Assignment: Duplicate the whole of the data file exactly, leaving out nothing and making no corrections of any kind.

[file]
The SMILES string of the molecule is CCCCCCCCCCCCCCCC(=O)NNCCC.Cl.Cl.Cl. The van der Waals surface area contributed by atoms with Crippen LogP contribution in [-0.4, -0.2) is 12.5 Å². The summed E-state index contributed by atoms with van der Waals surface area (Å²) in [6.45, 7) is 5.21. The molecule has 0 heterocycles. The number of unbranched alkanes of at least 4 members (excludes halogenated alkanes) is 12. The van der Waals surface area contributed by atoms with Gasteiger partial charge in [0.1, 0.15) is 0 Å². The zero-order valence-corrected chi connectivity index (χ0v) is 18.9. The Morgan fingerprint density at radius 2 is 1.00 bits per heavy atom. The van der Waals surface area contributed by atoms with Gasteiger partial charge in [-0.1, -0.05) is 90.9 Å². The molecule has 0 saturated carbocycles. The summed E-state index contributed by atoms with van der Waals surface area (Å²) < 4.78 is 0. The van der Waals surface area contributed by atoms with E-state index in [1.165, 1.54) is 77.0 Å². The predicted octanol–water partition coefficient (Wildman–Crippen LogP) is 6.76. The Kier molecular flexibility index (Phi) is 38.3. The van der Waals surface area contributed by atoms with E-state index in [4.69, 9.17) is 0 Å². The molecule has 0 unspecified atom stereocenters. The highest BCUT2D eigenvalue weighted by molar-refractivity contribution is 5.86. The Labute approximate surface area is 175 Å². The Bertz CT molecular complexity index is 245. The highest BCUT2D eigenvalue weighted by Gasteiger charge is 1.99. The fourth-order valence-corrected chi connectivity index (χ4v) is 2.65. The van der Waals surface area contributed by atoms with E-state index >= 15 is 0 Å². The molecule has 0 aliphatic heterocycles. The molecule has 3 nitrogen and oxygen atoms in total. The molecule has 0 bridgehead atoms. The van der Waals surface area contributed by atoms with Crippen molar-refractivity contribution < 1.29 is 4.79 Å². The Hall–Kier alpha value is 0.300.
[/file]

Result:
The SMILES string of the molecule is CCCCCCCCCCCCCCCC(=O)NNCCC.Cl.Cl.Cl. The van der Waals surface area contributed by atoms with Crippen LogP contribution in [-0.4, -0.2) is 12.5 Å². The summed E-state index contributed by atoms with van der Waals surface area (Å²) in [6.45, 7) is 5.21. The molecule has 0 heterocycles. The number of unbranched alkanes of at least 4 members (excludes halogenated alkanes) is 12. The van der Waals surface area contributed by atoms with Gasteiger partial charge in [0.1, 0.15) is 0 Å². The zero-order valence-corrected chi connectivity index (χ0v) is 18.9. The Morgan fingerprint density at radius 2 is 1.00 bits per heavy atom. The van der Waals surface area contributed by atoms with Gasteiger partial charge in [-0.1, -0.05) is 90.9 Å². The molecule has 0 saturated carbocycles. The summed E-state index contributed by atoms with van der Waals surface area (Å²) < 4.78 is 0. The van der Waals surface area contributed by atoms with E-state index in [1.165, 1.54) is 77.0 Å². The predicted octanol–water partition coefficient (Wildman–Crippen LogP) is 6.76. The Kier molecular flexibility index (Phi) is 38.3. The van der Waals surface area contributed by atoms with E-state index in [4.69, 9.17) is 0 Å². The molecule has 0 unspecified atom stereocenters. The highest BCUT2D eigenvalue weighted by molar-refractivity contribution is 5.86. The Labute approximate surface area is 175 Å². The Bertz CT molecular complexity index is 245. The highest BCUT2D eigenvalue weighted by Gasteiger charge is 1.99. The fourth-order valence-corrected chi connectivity index (χ4v) is 2.65. The van der Waals surface area contributed by atoms with E-state index >= 15 is 0 Å². The molecule has 0 aliphatic heterocycles. The molecule has 3 nitrogen and oxygen atoms in total. The molecule has 0 bridgehead atoms. The van der Waals surface area contributed by atoms with Crippen molar-refractivity contribution < 1.29 is 4.79 Å². The Hall–Kier alpha value is 0.300.